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The following article appeared in Left Business Observer #90, June 1999. It retains its copyright and may not be reprinted or redistributed in any form - print, electronic, facsimile, anything - without the permission of LBO.
For the interview during the war with anthropologist Robert Hayden of the University of Pittsburgh, "A very European war," click here. For a polemic written during the war, click here.
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What a glorious victory. NATO killed more civilians than soldiers, accelerated the displacement of hundreds of thousands of refugees, destroyed the infrastructure and poisoned the environment of southeastern Europe - and in the name of humanitarianism.
As Peter Gowan explains in a fine piece in New Left Review, the Balkans have long been an imperial playground, and since the transformations of 1989, the play has been intense, with the U.S. and the EU (especially Germany) dickering for influence. At first, Germany favored the breakup of Yugoslavia, and the U.S. its continued togetherness under the bonds of the IMF - Germany, to increase its influence in the East, the U.S. to take advantage of its control of the IMF. Lately, the U.S. used the destruction of Yugoslavia to remind the Europeans that for all the pretensions of their (wobbly) new currency, Washington still called the military and political shots. Clearly the U.S. provoked the war by demanding terms at Rambouillet that the Serbs could never accept, like the freedom to roam across Yugoslavia without paying even a bridge toll. For its part, the EU used the war to flatter itself as a civilizing influence on its eastern neighbors. Germany at last overcame its guilt pangs and sent the Luftwaffe on bombing runs.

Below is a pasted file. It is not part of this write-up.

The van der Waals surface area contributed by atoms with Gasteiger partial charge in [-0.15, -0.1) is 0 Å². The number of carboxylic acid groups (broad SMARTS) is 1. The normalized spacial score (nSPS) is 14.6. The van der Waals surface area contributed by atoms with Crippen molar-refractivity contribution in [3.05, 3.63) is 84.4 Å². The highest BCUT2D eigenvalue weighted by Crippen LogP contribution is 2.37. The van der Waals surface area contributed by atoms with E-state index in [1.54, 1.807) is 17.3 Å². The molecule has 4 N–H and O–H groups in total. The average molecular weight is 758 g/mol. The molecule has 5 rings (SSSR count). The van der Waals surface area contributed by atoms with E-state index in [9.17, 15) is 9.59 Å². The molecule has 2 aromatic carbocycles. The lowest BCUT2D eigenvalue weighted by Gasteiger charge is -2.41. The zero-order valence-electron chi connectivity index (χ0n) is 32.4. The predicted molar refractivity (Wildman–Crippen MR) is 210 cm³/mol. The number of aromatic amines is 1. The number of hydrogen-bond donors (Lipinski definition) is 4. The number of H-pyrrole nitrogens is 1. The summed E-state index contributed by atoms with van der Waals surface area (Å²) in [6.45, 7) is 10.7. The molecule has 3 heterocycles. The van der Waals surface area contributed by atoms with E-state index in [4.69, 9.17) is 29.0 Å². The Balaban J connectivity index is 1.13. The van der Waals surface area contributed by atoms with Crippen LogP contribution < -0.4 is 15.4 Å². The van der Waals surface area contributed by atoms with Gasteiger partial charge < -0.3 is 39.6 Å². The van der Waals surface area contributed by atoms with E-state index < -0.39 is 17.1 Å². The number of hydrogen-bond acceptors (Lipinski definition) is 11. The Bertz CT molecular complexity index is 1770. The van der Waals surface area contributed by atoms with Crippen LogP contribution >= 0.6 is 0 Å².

None of this is to exonerate Serbia, which has been plenty brutal. One of the many depressing things about this war is all the side-taking that's been going on. Almost every position was built around the endorsement of some nationalism or other; internationalism, difficult enough in practice, could h